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Many of you—seniors, self-employed, and such—can be relatively flexible about where and when you travel. And when you think of travel, you probably look for really good deals. Fortunately, you can find several sources that will help you decide where and when to travel. A reader recently put the question to me:
"I read your article and I have a question. Do you know of any airfare website that looks for cheap fares for travelers who can travel virtually anytime but just want the lowest fare?"
That question involves two parts: When to fly and when to buy. If, at any given time, you know where you want to go and want to check out dates when you can fly there at the lowest fares, the websites of most big online travel agencies, aggregators, and individual airlines provide "flexible date" search systems:
- Typically, you enter an origin city, a destination, and a date, and the site returns a grid of dates and fares for a month before and a month after the original date.
- Cheap Tickets, Expedia, Hotwire, and Orbitz also give the option of entering a starting date and a trip duration (in days); the site returns a grid of options for up to 30 days in advance. Travelocity's comparable system can cover up to three months in advance, but the display requires a lot of iteration and is more cumbersome.
- Other sites, including Kayak, provide only plus-or-minus three day searches, and I couldn't find any flexible search capabilities on Mobissimo or Vayama.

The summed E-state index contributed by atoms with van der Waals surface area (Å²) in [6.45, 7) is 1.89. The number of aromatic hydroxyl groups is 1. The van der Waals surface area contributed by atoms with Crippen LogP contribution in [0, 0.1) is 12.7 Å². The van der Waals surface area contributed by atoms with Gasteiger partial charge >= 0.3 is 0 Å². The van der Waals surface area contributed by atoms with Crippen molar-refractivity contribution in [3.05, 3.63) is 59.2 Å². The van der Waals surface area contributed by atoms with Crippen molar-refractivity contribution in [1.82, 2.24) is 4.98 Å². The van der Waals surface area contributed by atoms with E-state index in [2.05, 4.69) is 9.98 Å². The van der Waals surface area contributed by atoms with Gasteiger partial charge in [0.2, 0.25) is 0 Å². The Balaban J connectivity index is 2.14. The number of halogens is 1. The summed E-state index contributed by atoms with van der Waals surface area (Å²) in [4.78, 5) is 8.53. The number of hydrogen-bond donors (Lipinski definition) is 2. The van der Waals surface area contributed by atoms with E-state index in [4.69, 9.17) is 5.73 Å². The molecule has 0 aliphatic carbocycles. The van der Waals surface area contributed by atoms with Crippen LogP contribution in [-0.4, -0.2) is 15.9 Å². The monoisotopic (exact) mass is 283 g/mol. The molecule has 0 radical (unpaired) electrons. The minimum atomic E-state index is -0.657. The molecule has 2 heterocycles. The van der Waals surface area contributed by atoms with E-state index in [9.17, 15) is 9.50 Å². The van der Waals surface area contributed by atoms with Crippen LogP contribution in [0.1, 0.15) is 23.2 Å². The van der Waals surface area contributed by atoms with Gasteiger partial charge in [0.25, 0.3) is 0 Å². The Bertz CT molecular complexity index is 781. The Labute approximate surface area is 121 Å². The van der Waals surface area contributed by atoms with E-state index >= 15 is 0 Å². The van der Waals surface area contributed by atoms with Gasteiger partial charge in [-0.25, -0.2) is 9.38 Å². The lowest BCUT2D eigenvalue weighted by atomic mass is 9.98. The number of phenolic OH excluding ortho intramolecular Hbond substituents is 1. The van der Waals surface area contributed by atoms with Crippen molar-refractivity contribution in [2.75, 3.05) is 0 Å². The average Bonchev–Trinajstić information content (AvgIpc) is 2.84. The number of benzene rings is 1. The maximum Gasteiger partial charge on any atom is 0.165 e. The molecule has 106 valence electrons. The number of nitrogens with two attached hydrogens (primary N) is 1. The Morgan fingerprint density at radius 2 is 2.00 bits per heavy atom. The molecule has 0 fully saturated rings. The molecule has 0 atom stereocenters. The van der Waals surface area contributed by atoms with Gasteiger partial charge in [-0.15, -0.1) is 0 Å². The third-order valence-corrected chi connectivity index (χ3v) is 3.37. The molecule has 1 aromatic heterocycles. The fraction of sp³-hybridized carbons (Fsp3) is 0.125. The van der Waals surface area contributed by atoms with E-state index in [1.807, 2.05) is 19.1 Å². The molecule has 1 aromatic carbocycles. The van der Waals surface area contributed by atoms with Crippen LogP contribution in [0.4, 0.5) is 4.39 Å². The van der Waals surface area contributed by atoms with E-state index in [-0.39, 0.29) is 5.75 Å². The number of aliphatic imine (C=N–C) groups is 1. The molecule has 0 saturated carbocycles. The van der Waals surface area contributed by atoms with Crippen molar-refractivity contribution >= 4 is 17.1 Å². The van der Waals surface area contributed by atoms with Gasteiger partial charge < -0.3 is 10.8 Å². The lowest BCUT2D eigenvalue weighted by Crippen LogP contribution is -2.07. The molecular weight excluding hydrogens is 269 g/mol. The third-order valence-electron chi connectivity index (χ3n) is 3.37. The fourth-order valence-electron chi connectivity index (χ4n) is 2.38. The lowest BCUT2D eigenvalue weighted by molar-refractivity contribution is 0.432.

As another approach, you can sign up on several online sites—airline and agency—for bulletins on when fares drop to any given destination. Alternatively, you can place as many very low bids as you want on Priceline, varying the dates, to take "pot luck" on an airline and schedule.
Finding the best time to get the lowest fares is an entirely different matter. By now you should have heard that nobody can claim to forecast the ups and downs of airfares, except in a very general way related to the cost of oil. What we do know is that airlines periodically offer fare "sales," and many of them are available for just one day.
Whether you know where you want to go or are just interested in good deals, your best bet is probably to subscribe to one or more sale-alert services, such as are available on SmarterTravel, that send out airfare bulletins announcing sales and other time-sensitive fare information. Many individual airlines and the big online travel agencies provide similar services. Some are general; others require that you specify a route or a destination. Be prepared to act when you see something good before it disappears.
Also, you can periodically check up on the "last-minute" postings that most big online agencies and search systems post. But you have to keep looking every few days, and there's no point to looking until you're about ready to travel.
If you need help deciding where you might like to go, several sites provide assistance, including Best Trip Choices, TravelMuse, and Wanderfly.
And don't forget travel agents. A good travel agent necessarily keeps up with fast-changing airfares, as well as tours and other travel approaches. Also, most agents have a pretty good working knowledge of the world's most popular destinations—as well as a few offbeat options—in case you need a few suggestions.
Many years ago, when airfares were far simpler and the best deals didn't always require advance purchase, an elderly priest I knew would occasionally go to the local airport's international terminal and ask, "When is the next departing flight?" The agent would invariably answer by asking, "Departing for which city?" And the priest would respond, "I don't care where it's going; I just want the next flight." These days, you can't be that footloose without overspending on airfares. But if you're equally flexible, you can still find good deals.
(Editor's Note: SmarterTravel is a member of the TripAdvisor Media Network, an operating company of Expedia, Inc. Expedia, Inc. also owns Expedia.com and Hotwire.com.)